Early moves. The Germans misjudged their approach, and only got i a couple of shots, taking return fire from the BE2s as they did. The two-seaters can only fire to their rear, which is a pretty risky strategy.

The Albatri turned for another pass as the BE2s approached the target. The Pups also maneuvered badly and flew through the dogfight, only getting off a couple of shots before having to turn back into the action.

They did get in a long-range shot on one of the DIIs, and scored some significant damage.

The BE2s photographed the target. But the DIIs were on them as they did so.

A Pup continued to chase the damaged DII, as a BE2 turned away from the target and made its bid for home.

A BE2 was chased by a DII ...

... and brought it down. 

Actually another BE2 was shot down on the other side of the target, but the war-artist missed getting a picture.

The last remaining BE2 came under fire ...

... but managed to dodge the worst of the German attack as the plane struggled to turn after it.

A Pup shot down a DII.

The lucky BE2 didn't stay lucky for long.


Now all the RFC could do was avenge the two-seaters by shooting down the Germans before they could run for home.

They chased them, and even got in a couple of shots, but eventually the Germans made their escape. One of their planes was on its last hit, though.

The BE2s are really easy to shoot down, thanks to a modifier I put in making certain classes of aircraft easier to hit. I may need to rethink it, as it's probably excessive given the granularity of the game. Otherwise the Germans did well because the Pups maneuvered really badly; they have a high agility, but if the dice are against you there's not much you can do about it.

I used dice-based initiative again, and it worked well. In addition I tried variable ammo - a plane can fire five shots OK. When it fires the sixth it tests to see if it is crossed off or not (4+ to 'keep' the last shot). So every plane can be sure of firing six times, but may get to fire more. I'm still looking at how much ammo to give to planes; having them shoot every turn regardless of range seems to make things too easy, so a limit would help, but I don't want to make it hard to shoot enemy aircraft down.

Saturday, 25 July 2020

More Spandau And Lewis

I played a couple of small games of 'Spandau and Lewis' during the week in order to try out my new initiative system, and started to feel that, whilst it doesn't have the clutter of dice next to the aircraft reminding me which one is to move next, it doesn't quite cut it as a system.

So today I decided to play last week's scenario with the old system, just to see how I felt about it. And, to be honest, I felt OK with it.

As you will recall the setup is a couple of RE8s heading off on a photographic mission, and three Fokker DVIIs attacking them. The RE8s are supported by a couple of SE5s.

I rolled for pilot quality in this one. The British didn't do well, with a rookie crew in one of the RE8s, and a rookie pilot in one of the SE5s. The Germans got an ace.

Opening approached, with the initiative dice in place.

Obviously everything piled into the centre for the first pass. Every plane got a shot at something, but surprisingly little damage was inflicted.

The German ace got in a shot at an RE8, but his guns jammed.

The RE8s approached the target, but a DVII followed them, and they took hits as they got their photos.

One Se5 had misjudged its approach and was turning back into the fight. But the novice SE5 pilot got on the tail of a DVII and scored some damage.

The lead RE8 was now under pressure from the tailing DVII.

Unable to turn tight enough, it flew off the table, forcing me to write some rules for what happens when aircraft fly off the table. I'll put them at the end. Spoiler: They get to come back. Possibly.

The other RE8 also looked certain to leave the board. Both of them were now seriously shot up.

The novice SE5 pilot had done a great job in staying locked onto the lead DVII, and fired a burst which ;eft it close to disintegrating. But another DVII got in behind the unfortunate British pilot and shot him down.

With both RE8s currently out of the action, a lone SE5 now faced all three DVIIs. The ace was, in fact, badly out of position after clearing his guns, but the other two quickly turned on the British plane. It survived their attack, damaging one of the Germans ...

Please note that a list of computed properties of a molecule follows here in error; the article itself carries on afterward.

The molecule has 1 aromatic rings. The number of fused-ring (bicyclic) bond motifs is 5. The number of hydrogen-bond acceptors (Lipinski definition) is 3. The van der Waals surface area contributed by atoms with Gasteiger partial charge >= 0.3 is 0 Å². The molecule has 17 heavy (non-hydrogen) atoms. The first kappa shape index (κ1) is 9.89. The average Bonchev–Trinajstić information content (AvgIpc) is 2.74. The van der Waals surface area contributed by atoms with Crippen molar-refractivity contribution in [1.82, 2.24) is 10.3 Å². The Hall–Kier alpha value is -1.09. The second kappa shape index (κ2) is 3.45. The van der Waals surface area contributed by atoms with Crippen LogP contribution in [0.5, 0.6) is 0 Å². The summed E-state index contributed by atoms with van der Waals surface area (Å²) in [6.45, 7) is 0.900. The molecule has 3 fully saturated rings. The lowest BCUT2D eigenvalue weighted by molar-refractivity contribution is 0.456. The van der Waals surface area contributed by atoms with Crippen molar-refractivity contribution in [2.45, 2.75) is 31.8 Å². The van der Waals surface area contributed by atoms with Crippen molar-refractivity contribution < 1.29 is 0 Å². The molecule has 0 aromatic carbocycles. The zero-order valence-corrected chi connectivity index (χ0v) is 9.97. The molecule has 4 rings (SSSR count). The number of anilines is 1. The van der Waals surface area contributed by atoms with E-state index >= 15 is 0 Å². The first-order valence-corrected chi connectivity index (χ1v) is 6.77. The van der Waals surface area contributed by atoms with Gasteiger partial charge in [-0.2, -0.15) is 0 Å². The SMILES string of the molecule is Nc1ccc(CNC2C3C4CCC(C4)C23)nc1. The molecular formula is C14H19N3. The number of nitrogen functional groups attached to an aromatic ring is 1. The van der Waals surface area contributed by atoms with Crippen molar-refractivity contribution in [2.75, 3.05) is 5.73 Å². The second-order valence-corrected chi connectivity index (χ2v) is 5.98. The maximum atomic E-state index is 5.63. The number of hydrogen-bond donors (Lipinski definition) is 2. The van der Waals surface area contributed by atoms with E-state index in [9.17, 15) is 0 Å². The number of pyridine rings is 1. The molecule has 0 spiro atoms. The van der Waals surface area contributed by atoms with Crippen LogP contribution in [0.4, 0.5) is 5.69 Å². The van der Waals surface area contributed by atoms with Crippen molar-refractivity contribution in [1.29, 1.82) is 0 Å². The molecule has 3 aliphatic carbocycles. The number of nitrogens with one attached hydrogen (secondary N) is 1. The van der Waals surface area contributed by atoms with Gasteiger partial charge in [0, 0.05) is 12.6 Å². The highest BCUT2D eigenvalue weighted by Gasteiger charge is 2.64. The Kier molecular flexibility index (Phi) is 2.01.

... and got onto the tail of the other, as one of the RE8s returned, making a run for home. The damaged DVII turned sharply out of the fight to avoid the SE5 ...

... and flew straight into the sights of the tail-gun on the RE8. He went down in flames.

The German ace cut in from the other side, and put some bullets through the RE8, but his guns jammed again.

It was left to the other DVII to shoot down the RE8, but not before the observer scored massive damages on his plane.

The SE5 came under attack from the ace, who once again had cleared his guns, but escaped serious damage.

The second RE8 was now heading for home, and with the escorting SE5 temporarily chased away from the fight was an easy target for the German ace. Or would have been had the pilot not misjudged a couple of turns and couldn't line up a shot.

But the second DVII came in for a shot. The observer on the RE8 fired at the same time as the German, and both planes fell apart in the sky.

This left just one DVII and one SE5, at opposite ends of the board, so I assumed that both planes simply turned for home.

The Germans had shot down both two-seaters, but at the cost of two DVIIs, so whilst it was a win for them, it was a costly one.

The initiative worked much better in this game, with the novice pilots sometimes able to outwit their more experienced foes. The British rolled quite badly, even allowing for the slight edge the Germans had with their more nimble machines. It should be noted that both German casualties were caused by the two-seaters, and the bulk if the damage on the Germans was inflicted by the two novice crews.

As for flying off the table, I ruled that having done so, the plane had to stay off for the whole of the next turn. On the turn after that I rolled a D6 before initiative was determined:

0 or less - Plane is lost
1-2 - The plane does not return this turn. Roll again next turn.
3-5 - The plane re-enters the table 1D3" to the left (1-3) or right (4-6) of where it left.
6+ - The plane reenters the table up to 3" away from the point where it left the table (player's choice)

+1 - Ace pilot
-1 - Novice pilot
-1 - Plane has take at least half hits
+1 - Left own home edge
-1 - Left opponent's home edge

Note that each side will have a 'home' edge, normally the one they should exit before the end of the scenario. I normally run each scenario to a turn limit, and at least some of the planes are required to exit their home edge before the end of the game. So being delayed by being off-table can be a real problem.

I have also started to think about modifying the critical hits table slightly. At the moment this is set up such that a critical will pretty much down most planes if it happens, but I thought maybe a little more nuance was possible, without bogging the game down in too much bookkeeping.